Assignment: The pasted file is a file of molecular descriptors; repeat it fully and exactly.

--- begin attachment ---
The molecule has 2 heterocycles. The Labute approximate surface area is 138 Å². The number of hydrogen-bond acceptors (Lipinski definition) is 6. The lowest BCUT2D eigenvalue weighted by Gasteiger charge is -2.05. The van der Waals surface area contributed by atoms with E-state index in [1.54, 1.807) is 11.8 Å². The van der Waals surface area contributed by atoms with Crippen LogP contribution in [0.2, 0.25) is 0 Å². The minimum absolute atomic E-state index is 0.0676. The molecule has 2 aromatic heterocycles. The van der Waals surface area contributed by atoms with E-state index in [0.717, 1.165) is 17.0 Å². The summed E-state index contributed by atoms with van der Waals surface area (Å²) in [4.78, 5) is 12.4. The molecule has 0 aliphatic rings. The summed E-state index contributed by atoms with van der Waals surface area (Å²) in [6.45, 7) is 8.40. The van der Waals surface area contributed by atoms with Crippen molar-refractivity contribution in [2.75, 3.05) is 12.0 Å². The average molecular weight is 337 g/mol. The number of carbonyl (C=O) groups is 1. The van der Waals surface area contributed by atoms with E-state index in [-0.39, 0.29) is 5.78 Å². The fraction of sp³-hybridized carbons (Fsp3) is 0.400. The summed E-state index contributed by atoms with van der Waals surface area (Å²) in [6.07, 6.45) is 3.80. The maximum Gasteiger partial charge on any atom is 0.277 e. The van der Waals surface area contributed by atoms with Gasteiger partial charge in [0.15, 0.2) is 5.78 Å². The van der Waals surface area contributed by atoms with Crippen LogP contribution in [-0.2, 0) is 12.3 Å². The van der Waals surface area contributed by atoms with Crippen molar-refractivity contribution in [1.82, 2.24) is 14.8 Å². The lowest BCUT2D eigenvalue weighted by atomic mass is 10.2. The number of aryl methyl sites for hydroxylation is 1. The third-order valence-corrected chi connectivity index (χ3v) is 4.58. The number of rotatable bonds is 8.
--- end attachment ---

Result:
The molecule has 2 heterocycles. The Labute approximate surface area is 138 Å². The number of hydrogen-bond acceptors (Lipinski definition) is 6. The lowest BCUT2D eigenvalue weighted by Gasteiger charge is -2.05. The van der Waals surface area contributed by atoms with E-state index in [1.54, 1.807) is 11.8 Å². The van der Waals surface area contributed by atoms with Crippen LogP contribution in [0.2, 0.25) is 0 Å². The minimum absolute atomic E-state index is 0.0676. The molecule has 2 aromatic heterocycles. The van der Waals surface area contributed by atoms with E-state index in [0.717, 1.165) is 17.0 Å². The summed E-state index contributed by atoms with van der Waals surface area (Å²) in [4.78, 5) is 12.4. The molecule has 0 aliphatic rings. The summed E-state index contributed by atoms with van der Waals surface area (Å²) in [6.45, 7) is 8.40. The van der Waals surface area contributed by atoms with Crippen molar-refractivity contribution in [2.75, 3.05) is 12.0 Å². The average molecular weight is 337 g/mol. The number of carbonyl (C=O) groups is 1. The van der Waals surface area contributed by atoms with E-state index in [-0.39, 0.29) is 5.78 Å². The fraction of sp³-hybridized carbons (Fsp3) is 0.400. The summed E-state index contributed by atoms with van der Waals surface area (Å²) in [6.07, 6.45) is 3.80. The maximum Gasteiger partial charge on any atom is 0.277 e. The van der Waals surface area contributed by atoms with Gasteiger partial charge in [0.15, 0.2) is 5.78 Å². The van der Waals surface area contributed by atoms with Crippen LogP contribution in [-0.2, 0) is 12.3 Å². The van der Waals surface area contributed by atoms with Crippen molar-refractivity contribution in [1.82, 2.24) is 14.8 Å². The lowest BCUT2D eigenvalue weighted by atomic mass is 10.2. The number of aryl methyl sites for hydroxylation is 1. The third-order valence-corrected chi connectivity index (χ3v) is 4.58. The number of rotatable bonds is 8.